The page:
- Bayesian Networks are computer-based environmental models that are frequently used to support decision-making under uncertainty. Under data scarce conditions, Bayesian Networks can be developed, parameterized, and run based on expert knowledge only. However, the efficiency of expert-based Bayesian Network modeling is limited by the difficulty in deriving model inputs in the time available during expert workshops. This thesis therefore aimed at developing a simple and robust method for deriving conditional probability tables from expert estimates in a time-efficient way. The design and application of this new elicitation and conversion method is demonstrated using a case study in Xinjiang, Northwest China. The key characteristics of this method are its time-efficiency and the approach to use different conversion tables based on varying levels of confidence. Although the method has its limitations, e.g. it can only be applied for variables with one conditioning variable; it provides the opportunity to support the parameterization of Bayesian Networks which would otherwise remain half-finished due to time constraints. In addition, a case study in the Murray-Darling Basin, Australia, is used to compare Bayesian Network types and software to improve the presentation clarity of large Bayesian Networks. Both case studies aimed at gaining insights on how to improve the applicability of Bayesian Networks to support environmental management.
Global estimation of monthly irrigated and rainfed crop areas on a 5 arc-minute grid
Felix Theodor Portmann
- Agriculture of crops provides more than 85% of the energy in human diet, while also securing income of more than 2.6 billion people. To investigate past, present and future changes in the domain of food security, water resources and water use, nutrient cycles, and land management it is required to know the agricultural land use, in particular which crop grows where and when. The current global land use or land cover data sets are based on remote sensing and agricultural census statistics. In general, these only contain one or very few classes of agricultural land use. When crop-specific areas are given, no distinction of irrigated and rainfed areas is made, whereas it is necessary to distinguish rainfed and irrigated crops, because crop productivity and water use differ significantly between them.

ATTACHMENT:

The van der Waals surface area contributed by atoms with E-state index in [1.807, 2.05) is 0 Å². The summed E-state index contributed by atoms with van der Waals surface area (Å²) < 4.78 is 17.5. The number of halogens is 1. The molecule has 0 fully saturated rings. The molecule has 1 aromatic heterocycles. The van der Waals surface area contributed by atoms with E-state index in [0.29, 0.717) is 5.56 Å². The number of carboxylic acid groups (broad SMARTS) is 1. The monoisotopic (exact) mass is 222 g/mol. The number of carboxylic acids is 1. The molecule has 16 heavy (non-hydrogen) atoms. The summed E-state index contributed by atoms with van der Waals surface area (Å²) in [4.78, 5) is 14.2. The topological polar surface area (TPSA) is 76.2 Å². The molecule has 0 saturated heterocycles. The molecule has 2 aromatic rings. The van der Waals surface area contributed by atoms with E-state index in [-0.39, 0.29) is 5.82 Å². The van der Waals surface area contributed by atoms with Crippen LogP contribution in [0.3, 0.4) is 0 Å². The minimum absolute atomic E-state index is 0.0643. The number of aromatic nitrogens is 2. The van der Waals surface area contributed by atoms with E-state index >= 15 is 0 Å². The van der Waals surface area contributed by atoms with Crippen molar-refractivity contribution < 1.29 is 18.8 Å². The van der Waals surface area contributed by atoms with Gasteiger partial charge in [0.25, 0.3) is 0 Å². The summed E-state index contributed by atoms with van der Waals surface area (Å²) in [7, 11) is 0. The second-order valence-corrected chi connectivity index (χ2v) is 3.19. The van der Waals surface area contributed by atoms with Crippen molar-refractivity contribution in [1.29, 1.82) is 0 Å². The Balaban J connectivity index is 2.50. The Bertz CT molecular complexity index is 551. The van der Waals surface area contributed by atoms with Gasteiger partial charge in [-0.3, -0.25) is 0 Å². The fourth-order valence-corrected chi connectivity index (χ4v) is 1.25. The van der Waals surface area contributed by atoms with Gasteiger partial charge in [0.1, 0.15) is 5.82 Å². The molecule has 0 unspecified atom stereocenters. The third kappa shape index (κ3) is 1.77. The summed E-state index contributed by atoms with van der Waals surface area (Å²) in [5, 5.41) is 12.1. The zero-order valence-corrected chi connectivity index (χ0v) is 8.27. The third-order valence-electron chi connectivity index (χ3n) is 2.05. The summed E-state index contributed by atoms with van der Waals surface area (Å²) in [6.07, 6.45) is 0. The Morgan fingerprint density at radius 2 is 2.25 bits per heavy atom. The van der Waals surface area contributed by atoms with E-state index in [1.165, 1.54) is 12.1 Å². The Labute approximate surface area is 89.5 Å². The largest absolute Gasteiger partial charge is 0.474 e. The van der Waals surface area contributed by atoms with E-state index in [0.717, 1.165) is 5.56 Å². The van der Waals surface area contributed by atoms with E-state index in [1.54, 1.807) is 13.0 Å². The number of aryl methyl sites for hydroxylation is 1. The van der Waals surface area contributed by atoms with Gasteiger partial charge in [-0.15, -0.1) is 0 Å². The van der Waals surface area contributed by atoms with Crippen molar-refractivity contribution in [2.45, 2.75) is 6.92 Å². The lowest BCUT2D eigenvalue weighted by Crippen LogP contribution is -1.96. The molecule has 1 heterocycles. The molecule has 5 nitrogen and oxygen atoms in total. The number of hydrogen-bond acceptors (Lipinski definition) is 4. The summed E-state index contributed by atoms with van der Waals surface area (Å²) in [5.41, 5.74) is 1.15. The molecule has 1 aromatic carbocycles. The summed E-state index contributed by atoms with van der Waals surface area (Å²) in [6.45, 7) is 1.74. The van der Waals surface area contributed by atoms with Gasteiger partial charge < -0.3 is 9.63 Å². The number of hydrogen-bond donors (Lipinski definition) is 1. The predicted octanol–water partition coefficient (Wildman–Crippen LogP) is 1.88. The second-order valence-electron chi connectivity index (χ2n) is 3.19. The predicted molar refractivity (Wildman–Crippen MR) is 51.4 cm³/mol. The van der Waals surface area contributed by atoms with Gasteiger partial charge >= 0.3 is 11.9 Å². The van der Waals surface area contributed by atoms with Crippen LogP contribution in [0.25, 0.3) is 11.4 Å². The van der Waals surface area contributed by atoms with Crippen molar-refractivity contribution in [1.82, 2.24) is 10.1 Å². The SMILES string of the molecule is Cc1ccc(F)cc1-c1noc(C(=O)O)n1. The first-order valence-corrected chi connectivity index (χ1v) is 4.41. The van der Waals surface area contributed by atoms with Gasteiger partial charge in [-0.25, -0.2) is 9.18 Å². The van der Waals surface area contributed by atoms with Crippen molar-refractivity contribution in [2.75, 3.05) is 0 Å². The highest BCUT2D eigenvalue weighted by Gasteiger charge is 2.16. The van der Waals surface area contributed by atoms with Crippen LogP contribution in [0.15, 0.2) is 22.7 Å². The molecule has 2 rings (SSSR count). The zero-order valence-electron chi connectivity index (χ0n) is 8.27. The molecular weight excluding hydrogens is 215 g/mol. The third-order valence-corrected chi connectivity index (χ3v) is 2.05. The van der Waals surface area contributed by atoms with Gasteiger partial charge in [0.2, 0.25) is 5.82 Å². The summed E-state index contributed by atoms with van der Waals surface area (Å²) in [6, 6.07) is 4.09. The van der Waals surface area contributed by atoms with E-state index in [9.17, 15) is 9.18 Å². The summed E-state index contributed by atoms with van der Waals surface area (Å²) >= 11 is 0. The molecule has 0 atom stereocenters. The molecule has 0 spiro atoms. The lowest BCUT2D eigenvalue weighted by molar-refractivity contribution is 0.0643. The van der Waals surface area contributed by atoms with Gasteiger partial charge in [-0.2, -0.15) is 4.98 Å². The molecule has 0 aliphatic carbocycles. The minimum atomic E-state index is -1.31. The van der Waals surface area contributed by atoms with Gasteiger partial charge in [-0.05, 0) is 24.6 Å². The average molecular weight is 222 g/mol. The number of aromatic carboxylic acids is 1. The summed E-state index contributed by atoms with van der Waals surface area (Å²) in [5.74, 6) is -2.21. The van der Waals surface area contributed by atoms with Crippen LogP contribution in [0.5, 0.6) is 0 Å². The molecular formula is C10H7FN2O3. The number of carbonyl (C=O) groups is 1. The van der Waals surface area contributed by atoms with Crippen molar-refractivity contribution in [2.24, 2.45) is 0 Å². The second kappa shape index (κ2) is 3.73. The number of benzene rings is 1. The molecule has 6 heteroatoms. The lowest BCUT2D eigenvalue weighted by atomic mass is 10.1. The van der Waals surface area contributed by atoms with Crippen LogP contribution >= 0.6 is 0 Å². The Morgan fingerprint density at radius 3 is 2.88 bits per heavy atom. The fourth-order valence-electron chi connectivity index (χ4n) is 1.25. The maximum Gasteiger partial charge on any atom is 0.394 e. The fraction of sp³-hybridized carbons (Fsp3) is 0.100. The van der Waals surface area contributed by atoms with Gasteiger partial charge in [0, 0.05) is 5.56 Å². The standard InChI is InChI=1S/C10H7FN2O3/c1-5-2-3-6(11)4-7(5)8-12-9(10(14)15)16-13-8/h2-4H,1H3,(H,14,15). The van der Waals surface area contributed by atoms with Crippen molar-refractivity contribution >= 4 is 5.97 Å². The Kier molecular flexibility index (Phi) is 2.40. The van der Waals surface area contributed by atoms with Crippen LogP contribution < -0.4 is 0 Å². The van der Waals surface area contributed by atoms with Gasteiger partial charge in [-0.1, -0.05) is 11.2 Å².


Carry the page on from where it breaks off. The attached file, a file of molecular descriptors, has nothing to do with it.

To support global-scale assessments that are sensitive to agricultural land use, the global data set of Monthly Irrigated and Rainfed Crop Areas around the year 2000 (MIRCA2000) was developed by the author. With a spatial resolution of 5 arc-minutes (approximately 9.2 km at the equator), MIRCA2000 provides for the first time, spatially explicit irrigated and rainfed crop areas separately for each of the 26 crop classes for each month of the year, and includes multi-cropping. The data set covers all major food crops as well as cotton, while the remaining crops are grouped into three categories (perennial, annual and fodder grasses). Also for the first time, crop calendars on national or sub-national level were consistently linked to annual values of harvested area at the 5 arc-minutes grid cell level, such that monthly growing areas could be computed that are representative for the time period 1998 to 2002.
The downscaling algorithm maximizes the consistency to the grid-based input data of cropland extent [Ramankutty et al., 2008], crop-specific total annual harvested area [Monfreda et al., 2008], and area equipped for irrigation [Siebert et al., 2007]. In addition to the methodology, this dissertation describes differences to other datasets and standard scaling methods, as well as some applications. For quality assessment independent datasets and newly developed quality parameters are used, and scale effects are discussed.
Supplementary Appendices document crop calendars for irrigated and rainfed crops for each of the 402 spatial units (Appendix I), data sources of harvested area and of cropping periods for irrigated crops, country by country (Appendix K), as well as data quality parameters (Appendix L, including spreadsheet files).